- Fetched automatically after system update: Applies to eagerly updated packages when no fallback version is specified. These packages will be available some time after the system update has been committed, provided the network is healthy.
- Fetched on demand: Applies to universe packages that are not in other package sets like base. These packages will be available some time after a package resolution request is made, provided the network is healthy.
Subpackage references include the content hash of the target therefore subpackages follow the version control category of their parent package. Subpackages are resolved atomically with their parent (and cannot be resolved without a context from resolving the parent) and therefore subpackages follow the availability of their parent package.
In summary, the existing package concepts fit into the proposed design space as illustrated below:
When mapping the existing package concepts into this design space as shown above, several problems are immediately visible:
- The existing concepts do not cover large portions of the design space, suggesting that our current package sets do not provide a solution for many of the potentially valuable use cases.
- Cache packages and eagerly updated packages play a very similar role.
- "almost always available" packages are not desired and only exist due to problems in the cache package resolution and garbage collection algorithms.
- The names of the existing concepts do not follow a consistent pattern and in most cases do not imply the portion of the design space that the concept occupies.
- Several of the concepts (for example, eager updates) are not defined as package sets.
This RFC proposes a series of changes that together address these problems and lead to a more comprehensive and consistent coverage of the design space as illustrated below:
Each of the changes is discussed in more detail in the following sections. Note that we introduce these in the order we intend to start them, but many changes can be conducted in parallel. Where changes depend on each other the relationship is discussed in the text.
Change 1 - Introduce a unified nomenclature for package sets
Before this RFC, package sets were named with a single word. This was viable since there were only three sets and they lay along a single axis, but even then the terse names have caused some confusion.
This RFC proposes referring to package sets with a short phrase describing the properties they provide. Each phrase contains one term describing the availability of packages in the set and a second term describing the versioning of packages in the set, as defined in the table below:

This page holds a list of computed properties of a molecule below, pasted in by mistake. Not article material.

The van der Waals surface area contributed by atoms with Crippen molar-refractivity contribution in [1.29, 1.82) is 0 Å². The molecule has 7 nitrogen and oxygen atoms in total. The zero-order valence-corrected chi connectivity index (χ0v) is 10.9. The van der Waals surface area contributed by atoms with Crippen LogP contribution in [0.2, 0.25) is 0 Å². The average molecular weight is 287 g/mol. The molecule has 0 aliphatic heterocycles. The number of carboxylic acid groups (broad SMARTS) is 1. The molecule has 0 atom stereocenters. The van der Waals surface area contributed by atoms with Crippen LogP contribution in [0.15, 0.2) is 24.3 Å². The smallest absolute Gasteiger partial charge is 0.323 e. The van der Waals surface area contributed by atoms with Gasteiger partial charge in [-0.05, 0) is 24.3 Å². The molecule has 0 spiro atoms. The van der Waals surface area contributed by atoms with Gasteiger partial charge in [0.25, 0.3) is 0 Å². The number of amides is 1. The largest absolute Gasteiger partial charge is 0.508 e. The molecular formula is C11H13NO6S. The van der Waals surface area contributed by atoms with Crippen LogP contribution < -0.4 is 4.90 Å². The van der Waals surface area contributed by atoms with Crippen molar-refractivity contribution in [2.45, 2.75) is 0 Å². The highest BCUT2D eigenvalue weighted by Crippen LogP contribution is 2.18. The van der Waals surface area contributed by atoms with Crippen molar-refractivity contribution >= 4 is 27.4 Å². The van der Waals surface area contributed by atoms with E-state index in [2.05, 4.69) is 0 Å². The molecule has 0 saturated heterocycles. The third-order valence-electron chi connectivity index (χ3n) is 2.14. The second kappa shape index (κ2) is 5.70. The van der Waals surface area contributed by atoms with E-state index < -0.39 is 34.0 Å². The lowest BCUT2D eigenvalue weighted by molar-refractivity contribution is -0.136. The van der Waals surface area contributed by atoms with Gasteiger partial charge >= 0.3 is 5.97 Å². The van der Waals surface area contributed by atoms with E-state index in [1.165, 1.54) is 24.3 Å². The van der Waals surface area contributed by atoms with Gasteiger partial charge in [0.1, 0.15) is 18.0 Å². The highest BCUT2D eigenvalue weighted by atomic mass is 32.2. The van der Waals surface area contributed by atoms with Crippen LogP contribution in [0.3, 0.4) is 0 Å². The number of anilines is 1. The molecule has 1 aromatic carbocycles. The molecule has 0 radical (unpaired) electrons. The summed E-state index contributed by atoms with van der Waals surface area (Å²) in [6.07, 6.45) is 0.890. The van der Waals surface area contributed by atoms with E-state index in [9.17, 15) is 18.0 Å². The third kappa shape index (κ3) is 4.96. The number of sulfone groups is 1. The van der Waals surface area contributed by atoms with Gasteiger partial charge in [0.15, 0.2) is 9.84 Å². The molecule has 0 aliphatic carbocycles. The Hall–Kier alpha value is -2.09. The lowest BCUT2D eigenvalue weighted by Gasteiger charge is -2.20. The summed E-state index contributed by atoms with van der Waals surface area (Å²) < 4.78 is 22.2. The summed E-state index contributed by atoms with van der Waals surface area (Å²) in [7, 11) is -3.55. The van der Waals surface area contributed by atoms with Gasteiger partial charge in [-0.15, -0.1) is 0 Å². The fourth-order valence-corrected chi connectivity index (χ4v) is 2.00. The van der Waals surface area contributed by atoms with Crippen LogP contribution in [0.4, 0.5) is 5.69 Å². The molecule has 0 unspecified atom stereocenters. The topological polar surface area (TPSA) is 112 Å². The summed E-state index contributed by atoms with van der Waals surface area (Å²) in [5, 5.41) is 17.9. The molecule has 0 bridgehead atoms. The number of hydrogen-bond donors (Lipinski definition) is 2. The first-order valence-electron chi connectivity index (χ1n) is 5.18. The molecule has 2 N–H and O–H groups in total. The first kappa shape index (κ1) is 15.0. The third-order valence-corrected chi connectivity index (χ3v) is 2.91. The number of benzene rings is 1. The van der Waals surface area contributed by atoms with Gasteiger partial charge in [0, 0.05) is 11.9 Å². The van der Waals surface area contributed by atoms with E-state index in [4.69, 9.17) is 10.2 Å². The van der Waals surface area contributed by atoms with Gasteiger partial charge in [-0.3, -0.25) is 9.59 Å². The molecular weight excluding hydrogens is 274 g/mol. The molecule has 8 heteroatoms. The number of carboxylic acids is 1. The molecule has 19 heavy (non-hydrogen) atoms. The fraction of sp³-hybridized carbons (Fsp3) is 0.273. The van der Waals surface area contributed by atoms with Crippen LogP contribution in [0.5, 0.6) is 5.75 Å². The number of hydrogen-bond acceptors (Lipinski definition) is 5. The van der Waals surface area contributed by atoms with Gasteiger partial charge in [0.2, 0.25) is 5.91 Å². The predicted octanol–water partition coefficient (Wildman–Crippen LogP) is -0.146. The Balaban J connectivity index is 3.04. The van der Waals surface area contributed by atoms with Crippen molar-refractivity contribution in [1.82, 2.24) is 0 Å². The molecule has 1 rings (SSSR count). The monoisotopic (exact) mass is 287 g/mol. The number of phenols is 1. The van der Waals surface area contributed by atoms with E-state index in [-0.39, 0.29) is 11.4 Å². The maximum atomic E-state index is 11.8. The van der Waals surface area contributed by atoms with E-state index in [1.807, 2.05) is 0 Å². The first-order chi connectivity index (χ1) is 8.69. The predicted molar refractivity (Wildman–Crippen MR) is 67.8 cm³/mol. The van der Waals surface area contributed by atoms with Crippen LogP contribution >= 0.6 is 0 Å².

|Permanent||These packages are available in all circumstances|
|Automatic||These packages are fetched automatically when disk space and network availability allows|
|OnDemand||These packages are only fetched when some entity on the device attempts to use them|
|Anchored||The version of these packages is set by the product release.|
|Upgradable||The product release delegates control to a versioning authority for each of these packages, optionally with constraints such as a minimum acceptable version.|
|Discoverable||The product release does not define individual packages within this set, but instead delegates control to a versioning authority for a URL domain.|
For example, an eagerly updated package without a fallback would be referred to in full as a member of the "automatic availability, upgradable versioning" package set. In situations where context and meaning are clear this could be abbreviated to "automatic & upgradable".
In the bottom left segment we have two distinct package sets with the same versioning and availability behavior - base and bootfs. We will retain these names to refer to those package sets while using "permanent availability, anchored versioning" to refer to the more general behavior they share.
We will retain the existing "cache" name to refer to the cache package set until this set is replaced (see change 6).
The word "universe" has conflicting definitions on Fuchsia. The original definition was the set of all built packages which was consistent with the set theory meaning of the term. Today more commonly "universe" refers to only those packages that are built but not included in another package sets, i.e. base packages are not a part of universe. This definition is inconsistent with the set theory meaning of the term. To avoid this confusion we use the name "discoverable" rather than "universe" when referring to the top right segment of the design space.